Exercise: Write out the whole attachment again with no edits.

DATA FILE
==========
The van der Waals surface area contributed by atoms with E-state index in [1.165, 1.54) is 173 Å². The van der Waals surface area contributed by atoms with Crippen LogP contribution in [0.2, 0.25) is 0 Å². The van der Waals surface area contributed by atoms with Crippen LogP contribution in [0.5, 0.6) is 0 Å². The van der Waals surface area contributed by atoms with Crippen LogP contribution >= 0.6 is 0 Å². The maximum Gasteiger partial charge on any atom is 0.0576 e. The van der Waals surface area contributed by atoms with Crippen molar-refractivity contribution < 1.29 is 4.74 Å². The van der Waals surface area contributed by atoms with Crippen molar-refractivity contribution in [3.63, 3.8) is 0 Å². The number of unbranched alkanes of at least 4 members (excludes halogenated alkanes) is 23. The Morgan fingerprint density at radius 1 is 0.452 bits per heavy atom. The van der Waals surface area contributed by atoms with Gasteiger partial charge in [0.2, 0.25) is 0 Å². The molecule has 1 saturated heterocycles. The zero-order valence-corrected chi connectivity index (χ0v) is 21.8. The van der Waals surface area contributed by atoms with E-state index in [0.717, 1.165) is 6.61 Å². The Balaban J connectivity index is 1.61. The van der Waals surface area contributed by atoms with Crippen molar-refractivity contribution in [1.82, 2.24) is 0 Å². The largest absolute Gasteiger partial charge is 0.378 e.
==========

The van der Waals surface area contributed by atoms with E-state index in [1.165, 1.54) is 173 Å². The van der Waals surface area contributed by atoms with Crippen LogP contribution in [0.2, 0.25) is 0 Å². The van der Waals surface area contributed by atoms with Crippen LogP contribution in [0.5, 0.6) is 0 Å². The van der Waals surface area contributed by atoms with Crippen LogP contribution >= 0.6 is 0 Å². The maximum Gasteiger partial charge on any atom is 0.0576 e. The van der Waals surface area contributed by atoms with Crippen molar-refractivity contribution < 1.29 is 4.74 Å². The van der Waals surface area contributed by atoms with Crippen molar-refractivity contribution in [3.63, 3.8) is 0 Å². The number of unbranched alkanes of at least 4 members (excludes halogenated alkanes) is 23. The Morgan fingerprint density at radius 1 is 0.452 bits per heavy atom. The van der Waals surface area contributed by atoms with Gasteiger partial charge in [0.2, 0.25) is 0 Å². The molecule has 1 saturated heterocycles. The zero-order valence-corrected chi connectivity index (χ0v) is 21.8. The van der Waals surface area contributed by atoms with E-state index in [0.717, 1.165) is 6.61 Å². The Balaban J connectivity index is 1.61. The van der Waals surface area contributed by atoms with Crippen molar-refractivity contribution in [1.82, 2.24) is 0 Å². The largest absolute Gasteiger partial charge is 0.378 e.